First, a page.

Monday, June 24, 2013

Ohiopyle State Park: Ferncliff Natural Area (Blog Hike #326)

Trail: Ferncliff Trail
Hike Location: Ohiopyle State Park
Geographic Location: east of Uniontown, PA (39.87213, -79.49451)
Length: 1.6 miles
Difficulty: 3/10 (Easy/Moderate)
Last Hiked: September 2010
Overview: A mostly flat hike with a few rocky areas along the scenic Youghiogheny River.
Hike Route Map:
Photo Highlight:

Directions to the trailhead: Take the Pennsylvania Turnpike to the Donegal exit (exit 91).  Exit and turn left on SR 31.  Take SR 31 east for 2 miles to SR 381 and turn right on SR 381.  Take SR 381 south 21 miles to the unsigned Ferncliff Natural Area parking lot.  This parking lot is located in the Youghiogheny River gorge 2 miles past Fallingwater (a worthy site in its own right), just after crossing a railroad track, and just before crossing the river.  Park in this large gravel parking lot; the hike starts at a signboard located at the rear of the parking lot.

The hike: The Youghiogheny River valley (known to locals simply as “The Yahk”) has been a major route between Maryland and western Pennsylvania for centuries.  The first known inhabitants of the area were the Monongahela Indians, close relatives of the Mound Builder cultures famous for their earthworks in central and western Ohio.  About the only remnants of the Monongahelan civilization lie in the area’s nomenclature.  In addition to the Monongahela River, the name “Ohiopyle” comes from an American Indian word meaning “white frothy water.”
In the mid-1750’s, a young George Washington built a road near the river which would later be known as the National Road and later still as US 40.  In fact, in 1754 future President Washington would fight and lose one of his first battles at Fort Necessity (described elsewhere in this blog) just a few miles south of here.  Exactly 40 years later, President Washington would lead another group of militiamen through this area.  That group successfully crushed the Whiskey Rebellion, a peasant revolt in Washington, PA sparked by the newly-enacted federal excise tax on whiskey.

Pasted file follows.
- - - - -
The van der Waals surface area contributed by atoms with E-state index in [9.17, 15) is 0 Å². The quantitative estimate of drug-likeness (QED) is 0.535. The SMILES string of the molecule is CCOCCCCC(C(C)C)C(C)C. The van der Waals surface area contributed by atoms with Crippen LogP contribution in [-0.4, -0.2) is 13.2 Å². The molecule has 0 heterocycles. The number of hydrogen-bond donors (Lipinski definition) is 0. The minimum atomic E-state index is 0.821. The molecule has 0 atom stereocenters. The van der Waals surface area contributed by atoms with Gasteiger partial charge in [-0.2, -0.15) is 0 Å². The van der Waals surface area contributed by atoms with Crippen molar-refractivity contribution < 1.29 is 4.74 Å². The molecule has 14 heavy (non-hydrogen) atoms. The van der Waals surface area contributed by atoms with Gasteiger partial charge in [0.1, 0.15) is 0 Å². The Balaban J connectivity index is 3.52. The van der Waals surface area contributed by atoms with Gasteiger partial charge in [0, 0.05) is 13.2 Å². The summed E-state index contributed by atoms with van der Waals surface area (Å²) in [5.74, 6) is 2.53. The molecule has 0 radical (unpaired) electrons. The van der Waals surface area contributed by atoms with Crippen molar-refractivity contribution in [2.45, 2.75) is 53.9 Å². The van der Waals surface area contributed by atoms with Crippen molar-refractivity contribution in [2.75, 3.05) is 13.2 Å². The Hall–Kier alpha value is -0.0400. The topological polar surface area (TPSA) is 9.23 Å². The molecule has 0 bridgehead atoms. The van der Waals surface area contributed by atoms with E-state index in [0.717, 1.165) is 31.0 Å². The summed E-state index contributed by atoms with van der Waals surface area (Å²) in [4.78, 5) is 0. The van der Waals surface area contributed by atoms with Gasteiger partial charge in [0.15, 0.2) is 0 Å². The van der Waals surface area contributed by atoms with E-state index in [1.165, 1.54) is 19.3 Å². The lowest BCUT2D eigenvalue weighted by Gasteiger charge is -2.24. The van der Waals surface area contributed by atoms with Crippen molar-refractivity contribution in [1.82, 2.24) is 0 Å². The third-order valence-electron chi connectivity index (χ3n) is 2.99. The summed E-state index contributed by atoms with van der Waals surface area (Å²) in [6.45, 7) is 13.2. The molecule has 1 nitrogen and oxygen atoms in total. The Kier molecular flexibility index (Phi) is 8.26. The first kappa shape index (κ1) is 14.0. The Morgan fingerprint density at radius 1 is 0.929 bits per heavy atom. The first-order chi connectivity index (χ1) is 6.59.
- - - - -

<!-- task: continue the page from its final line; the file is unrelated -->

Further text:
In the 1800’s, militiamen were replaced by farmers, trappers, and hunters as the construction of the National Road in 1811 facilitated settlement of the area.  The railroad came shortly thereafter, and with the railroad came the lumber industry and tourists.  People from Pittsburgh would pay $1 for a round-trip ticket to the resorts that sprang up along the river in Ohiopyle.
By the 1900’s, the main automobile routes bypassed Ohiopyle, and the area fell into decline.  The resorts were eventually abandoned and demolished to allow nature to reclaim the banks of The Yahk.  The Western Pennsylvania Conservancy purchased the land and, in 1964, sold the land to the Commonwealth of Pennsylvania.  The state park officially opened in 1965.
The rapids on The Yahk make Ohiopyle State Park a major destination for kayakers.  For hikers, the park is a major destination as well.  Many of the park’s trails make for excellent hiking, but the most popular trail is the Ferncliff Trail described here.  In addition to being one of the easiest trails in the park, the Ferncliff Trail provides great views of the white, frothy water in The Yahk that gave this area the name Ohiopyle.
Ferncliff Peninsula Natural Area dedication marker